• Going to Hiroshima before leading a workshop in Japan and seeing the devastation cause by the atomic bomb.
  • Listening to stories about Hiroshima and Nagasaki at that workshop. .

I do not remember talking about Hiroshima and Nagasaki or anything about nuclear weapons in my family or at school. But then we did not talk about the Holocaust either.

Reading Hiroshima had a big impact on me. In May, 1946, Hersey traveled to Japan and spent 3 weeks interviewing survivors. The book reports on the effects of the bomb on six Japanese citizens. It starts “At exactly fifteen minutes past eight in the morning on August 6, 1945, Japanese time, at the moment when the atomic bomb flashed above Hiroshima, Miss Toshiko Sasaki, a clerk in the personnel department of the East Asia Tin Works, had just sat down at her place in the plant office and was turning her head to speak to the girl at the next desk.”

hiroshima-bombingMaking a significant change in the world requires (1) a decision on the part of at least a small group of people to bring about the change; (2) their talking about their feelings and thinking; and (3) developing a strategy to involve large groups of people who then take action and demand that the change happens.  All three are necessary. If you do not talk about your feelings, you will not have attention to listen to others feelings.

Reflection: Pair up with a friend and each take a turn (roughly equal amount of time) to talk without interruption about your memories of nuclear weapons. When did you learn about the bombings of Hiroshima and Nagasaki, or the Cuban missile crisis, for example? When did you become aware of how many nuclear weapons there are in the world? How do you feel about this?

lorax 2
The Lorax  by Dr. Seuss

3 thoughts on “Nuclear Weapons

  1. Thanks Julian.

    This is great.

    Some things I have listened to re: Hiroshima and Nagasaki are so terrible, I cannot write them here. The `Mainichi Shimbun`, a major newspaper has launched a front page series against nuclear weapons. Activists, who are themselves bomb blast survivors are writing strong pieces that tell the truth. This is a very hopeful development.

  2. Nuclear weapons scare all people into keeping society the same. My society, the U.S., refuses to acknowledge that anyone can exist outside of our hegemony and uses the presence of these for advantage. The essence of these weapons is not only genocidal, but at this point their use will terminate the human species. Their existence is indeed absurd. Development of the means of eliminating them will in itself reap benefits far beyond what we can see at present.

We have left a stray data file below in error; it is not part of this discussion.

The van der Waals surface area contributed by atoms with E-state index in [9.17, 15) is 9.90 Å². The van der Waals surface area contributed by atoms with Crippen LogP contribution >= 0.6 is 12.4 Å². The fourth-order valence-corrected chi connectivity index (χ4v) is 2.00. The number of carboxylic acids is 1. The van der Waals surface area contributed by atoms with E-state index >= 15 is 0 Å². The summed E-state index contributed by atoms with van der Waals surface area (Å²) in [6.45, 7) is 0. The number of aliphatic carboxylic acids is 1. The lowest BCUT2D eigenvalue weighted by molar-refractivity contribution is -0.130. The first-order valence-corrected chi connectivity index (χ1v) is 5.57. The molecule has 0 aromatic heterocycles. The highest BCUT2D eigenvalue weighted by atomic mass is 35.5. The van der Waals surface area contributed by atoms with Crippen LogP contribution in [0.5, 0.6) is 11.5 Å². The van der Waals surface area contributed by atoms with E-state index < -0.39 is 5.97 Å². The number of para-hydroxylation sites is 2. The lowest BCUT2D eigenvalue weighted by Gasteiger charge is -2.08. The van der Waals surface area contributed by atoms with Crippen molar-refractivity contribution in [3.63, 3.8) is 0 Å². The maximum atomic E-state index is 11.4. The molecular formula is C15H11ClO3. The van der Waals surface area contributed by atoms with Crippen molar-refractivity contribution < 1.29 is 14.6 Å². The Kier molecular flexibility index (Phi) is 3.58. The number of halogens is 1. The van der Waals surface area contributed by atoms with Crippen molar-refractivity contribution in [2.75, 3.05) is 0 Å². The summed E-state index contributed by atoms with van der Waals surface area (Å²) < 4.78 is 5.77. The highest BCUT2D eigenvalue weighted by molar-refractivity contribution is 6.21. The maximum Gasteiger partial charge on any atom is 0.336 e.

3. à la demande de Julian, j’ai demandé à Elyane de coucher sur le papier certains de ses souvenirs d’enfance, pendant la 2e guerre mondiale, elle avait 11 ans :
    “Il est bien difficile de résumer 4 ans d’une vie qui s’est déroulée entre enfance et adolescence , au milieu d’événements d’une grande ampleur dont les échos nous sont arrivés atténués bien qu’ayant perturbé profondément notre vie de tous les jours ; j’avais 11 ans en mai 1940, lorsque , dans notre petite ville tranquille de l’ouest de la France (Cognac où se fabrique cet alcool), nous avons vu arriver une partie des 8 millions de français fuyant l’avance fulgurante des troupes allemandes ……qui sont arrivées quelques jours plus tard ; j’ai vécu les 4 années suivantes plutôt au travers des émotions et des réactions de mes parents: stupeur, incompréhension, révolte, et accablement quand il a fallu se rendre à l’évidence et se soumettre aux nouvelles contraintes et lois de l’occupation et du gouvernement français du Maréchal Petain; réquisitions des écoles des voitures des particuliers, des bâtiments administratifs, d’une partie des hôpitaux et des cliniques, des productions alimentaires, installation des tickets de rationnement pour tout (vêtements, chaussures, papier…….et pas d’essence du tout ! ) souvenirs de recherches de ravitaillement à la campagne à bicyclette. ……souvenirs de froid en classe et dans la maison où seulement 2 pièces étaient chauffées ; souvenirs douloureux et tristes de mes amis de collège privés de leur père, des jeunes femmes seules avec de jeunes enfants, des femmes nouvellement employées dans touts sortes de métiers, puisque père, mari , fils ou frère étaient prisonniers en Allemagne avec les 2 millions de soldats français capturés à la défaite militaire ;